America’s prisons are extremely overcrowded, and tough-on-crime laws implemented in the 1980s and 1990s contributed heavily to growing the U.S. prison population. The U.S. accounts for only 5% of the world population, but holds 25% of the world’s prisoners.
Redditor Sen_Mendoza posted a GIF that shows how dramatically the U.S. prison population changed after President Richard Nixon declared a War on Drugs in the 1970s.
Check it out:
The prison population across the U.S. starts off relatively low in the late 1970s, with most states having about 130 to 260 prisoners per 100,000 people.
By the late 1990s, incarceration rates have risen to more than 600 prisoners per 100,000 people in some states, including Texas, Louisiana, and Oklahoma. By the 2000s, every state in America had seen its imprisonment rate rise significantly.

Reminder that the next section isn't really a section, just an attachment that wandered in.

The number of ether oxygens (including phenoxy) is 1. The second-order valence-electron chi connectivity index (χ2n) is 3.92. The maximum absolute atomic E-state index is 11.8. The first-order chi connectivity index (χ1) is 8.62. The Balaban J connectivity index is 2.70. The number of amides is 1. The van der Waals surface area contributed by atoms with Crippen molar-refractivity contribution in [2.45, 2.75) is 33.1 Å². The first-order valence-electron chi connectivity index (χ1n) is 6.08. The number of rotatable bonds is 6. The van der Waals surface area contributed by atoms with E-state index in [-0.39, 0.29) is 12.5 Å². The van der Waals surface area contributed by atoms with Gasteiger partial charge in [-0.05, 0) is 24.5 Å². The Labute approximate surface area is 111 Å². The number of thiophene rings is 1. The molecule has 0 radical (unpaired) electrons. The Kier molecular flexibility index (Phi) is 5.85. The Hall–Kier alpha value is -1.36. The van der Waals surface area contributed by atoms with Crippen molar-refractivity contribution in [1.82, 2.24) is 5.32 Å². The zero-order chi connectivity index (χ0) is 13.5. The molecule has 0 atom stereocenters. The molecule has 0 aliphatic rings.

The prisoners included in the statistics are under state or federal jurisdiction and have a sentence of more than one year.
The War on Drugs, which led to long prison sentences for drug offenders, is largely considered a massive failure that led to prison overcrowding without significantly changing U.S. drug abuse rates.
Fareed Zakaria writes for TIME:
Drug convictions went from 15 inmates per 100,000 adults in 1980 to 148 in 1996, an almost tenfold increase. More than half of America’s federal inmates today are in prison on drug convictions. In 2009 alone, 1.66 million Americans were arrested on drug charges, more than were arrested on assault or larceny charges. And 4 of 5 of those arrests were simply for possession.
The country is slowly moving away from the drug policies of the 1980s and 1990s. Many states have eased drug laws over the past few years to lower penalties for drug possession charges, shorten mandatory minimums, and provide alternatives to the traditional criminal justice system.
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